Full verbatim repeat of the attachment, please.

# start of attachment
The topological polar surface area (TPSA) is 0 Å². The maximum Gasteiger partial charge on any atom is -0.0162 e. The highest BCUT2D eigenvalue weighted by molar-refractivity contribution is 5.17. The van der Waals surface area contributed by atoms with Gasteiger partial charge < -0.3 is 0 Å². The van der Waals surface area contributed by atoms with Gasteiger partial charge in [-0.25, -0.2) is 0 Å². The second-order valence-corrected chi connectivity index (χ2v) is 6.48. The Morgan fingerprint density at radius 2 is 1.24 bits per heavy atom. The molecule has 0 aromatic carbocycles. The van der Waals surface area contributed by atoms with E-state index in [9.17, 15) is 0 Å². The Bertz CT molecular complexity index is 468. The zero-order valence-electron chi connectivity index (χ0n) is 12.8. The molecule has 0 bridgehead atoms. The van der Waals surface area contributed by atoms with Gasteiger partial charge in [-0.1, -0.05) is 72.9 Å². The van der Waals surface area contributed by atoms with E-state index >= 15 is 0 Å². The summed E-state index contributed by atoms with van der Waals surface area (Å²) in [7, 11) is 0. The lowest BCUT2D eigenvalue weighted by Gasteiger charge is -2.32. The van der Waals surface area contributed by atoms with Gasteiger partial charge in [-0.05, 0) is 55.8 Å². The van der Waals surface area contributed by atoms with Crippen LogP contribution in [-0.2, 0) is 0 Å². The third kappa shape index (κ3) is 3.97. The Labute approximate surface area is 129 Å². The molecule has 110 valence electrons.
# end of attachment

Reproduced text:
The topological polar surface area (TPSA) is 0 Å². The maximum Gasteiger partial charge on any atom is -0.0162 e. The highest BCUT2D eigenvalue weighted by molar-refractivity contribution is 5.17. The van der Waals surface area contributed by atoms with Gasteiger partial charge < -0.3 is 0 Å². The van der Waals surface area contributed by atoms with Gasteiger partial charge in [-0.25, -0.2) is 0 Å². The second-order valence-corrected chi connectivity index (χ2v) is 6.48. The Morgan fingerprint density at radius 2 is 1.24 bits per heavy atom. The molecule has 0 aromatic carbocycles. The van der Waals surface area contributed by atoms with E-state index in [9.17, 15) is 0 Å². The Bertz CT molecular complexity index is 468. The zero-order valence-electron chi connectivity index (χ0n) is 12.8. The molecule has 0 bridgehead atoms. The van der Waals surface area contributed by atoms with Gasteiger partial charge in [-0.1, -0.05) is 72.9 Å². The van der Waals surface area contributed by atoms with E-state index >= 15 is 0 Å². The summed E-state index contributed by atoms with van der Waals surface area (Å²) in [7, 11) is 0. The lowest BCUT2D eigenvalue weighted by Gasteiger charge is -2.32. The van der Waals surface area contributed by atoms with Gasteiger partial charge in [-0.05, 0) is 55.8 Å². The van der Waals surface area contributed by atoms with Crippen LogP contribution in [-0.2, 0) is 0 Å². The third kappa shape index (κ3) is 3.97. The Labute approximate surface area is 129 Å². The molecule has 110 valence electrons.